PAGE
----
Illustration of NASA astronauts at the South Pole of the Moon. The mission ideas we see today have at least some heritage from the early days of the space age. Author: NASA

It’s only natural to look at the moon and wonder what it would be like to live there. Thanks to Buzz Aldrin, who landed there in 1969, we know it’s a beautiful wasteland. Even before the Apollo missions, science fiction writers and scientists knew how desolate this place was. But, back in the late 19th century, they also saw it as a natural outpost. So did NASA, the former Soviet Union and their respective militaries. And this led to people on both sides coming up with elaborate plans to put bases on the moon.

It was probably for strategic use, but there were also positive scientific reasons for building these outposts. The last historical treatise published in Acta Aeronautica looked at some of these plans. The ideas behind them, especially from the US side, were quite strong. The planners wanted to show that the US was quite capable of creating the technology to get to month the first.

The military is involved in lunar bases

After its creation in 1958, NASA began designing lunar bases. There have already been some interesting proposals from the US Air Force and Army around the space exploration sector. The idea of ​​the Air Force was the LUMAN project in 1958. It included a three-part goal of sending military astronauts to the moon by 1964. The first step was called Most Likely Man in Space (MISS). The idea was to send humans into space, preferably before the Soviets did. Once the US achieved this, the plan was to implement LUREC (Lunar Reconnaissance). It would send an orbiter to the moon. Then the manned lunar landing and return phase would begin, eventually sending humans to the moon by the 1964 deadline.

Interestingly, Neil Armstrong featured prominently in the group of astronauts who will be participating. But the program outlined by the Air Force was canceled and revived as Project Mercury. As we all know, Armstrong did fly into space and became the first man to set foot on the moon

Not to be left out of the moon race, the US Army came up with Project Horizon. This was a feasibility study for a military base on the moon in 1959. German-American rocket scientist Wernher von Braun was part of the short-lived project. He went on to become the first director of NASA, and the Army’s research ideas continued into the Apollo project. This included the development of the Saturn V rocket, which led to the development of the Saturn I7, which eventually became the Saturn V.

Bombing the moon, searching for water and mining on the moon

Probably one of the weirdest ideas (which thankfully never came to fruition) was the Air Force’s secret plan to send nuclear bomb to the moon and went. The planners had, in their opinion, a good scientific basis for such an experiment, but it literally failed.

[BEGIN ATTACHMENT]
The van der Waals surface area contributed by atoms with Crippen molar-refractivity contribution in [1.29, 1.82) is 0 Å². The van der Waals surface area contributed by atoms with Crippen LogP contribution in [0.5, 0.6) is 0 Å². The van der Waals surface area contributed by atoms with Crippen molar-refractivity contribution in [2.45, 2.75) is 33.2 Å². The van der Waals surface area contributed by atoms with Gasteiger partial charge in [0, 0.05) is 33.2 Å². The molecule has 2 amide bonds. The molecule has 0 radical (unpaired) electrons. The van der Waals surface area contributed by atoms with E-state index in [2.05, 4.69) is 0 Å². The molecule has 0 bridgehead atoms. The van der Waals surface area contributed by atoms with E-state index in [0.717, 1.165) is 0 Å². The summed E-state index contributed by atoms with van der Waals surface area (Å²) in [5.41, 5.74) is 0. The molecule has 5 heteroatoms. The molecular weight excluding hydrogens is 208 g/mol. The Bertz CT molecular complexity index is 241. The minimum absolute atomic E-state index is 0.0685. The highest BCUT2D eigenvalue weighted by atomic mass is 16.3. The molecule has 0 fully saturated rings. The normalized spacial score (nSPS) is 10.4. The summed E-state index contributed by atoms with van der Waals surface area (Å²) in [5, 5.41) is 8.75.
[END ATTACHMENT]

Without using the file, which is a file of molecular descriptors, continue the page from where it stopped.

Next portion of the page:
The mission planners, who didn’t plan to nuke the moon, came up with good plans for long-term habitation. They designed living modules to be buried under the lunar regolith. Underground cities will protect lunar visitors from radiation, meteorite bombardment and other surface hazards. In addition, Art mission teams thought long and hard about using natural resources to produce water, oxygen, and other materials for residents to use.

Much of In-Situ Resource Utilization (ISRU) is part of modern mission planning, not just for future lunar bases. The infrastructure of the Mars mission will also benefit from this. Many of the early ideas for lunar mining are part of what NASA hopes will be lunar bases in the coming decades and habitats on Mars in the distant future.

Still looking at the moon

The history of lunar base mission planning contains many other projects that never made it off the drawing board in their original form. But they were not completely rejected. They are a reflection of a period in history when the “best and brightest” in the two countries faced challenges while staring into space.

Almost 55 years have passed since Neil Armstrong first set foot on the moon. The mission plans he followed may have been born in the first half of the 20th century, but they laid the foundation for the Apollo missions and beyond. And the ideas in those plans still resonate with today’s scripts.

Today, we watch the Artemis program slowly work its way through enormous challenges, and the Gateway project takes shape. New generations of planners are involved: scientists, astronauts, engineers and others are creating new and improved plans to settle the Moon. And it’s not just US plans. For example, China is targeting possible settlements. Underlying all these scenarios are some of the basic principles first laid out by 20th century planners and well-informed science fiction writers who brought the idea of ​​lunar bases to the public. The dream of lunar bases is still alive.

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Additional information:
Sandra Hauplik-Meisburger et al., Reflections on Early Lunar Base Design—From Sketch to First Moon Landing, Acta Astronautica (2022). DOI: 10.1016/j.actaastro.2022.09.021

Citation: NASA Designs Lunar Bases Decades Before Armstrong First Walked on the Moon (2022, October 7) Retrieved October 7, 2022, from bases-decades-armstrong.html

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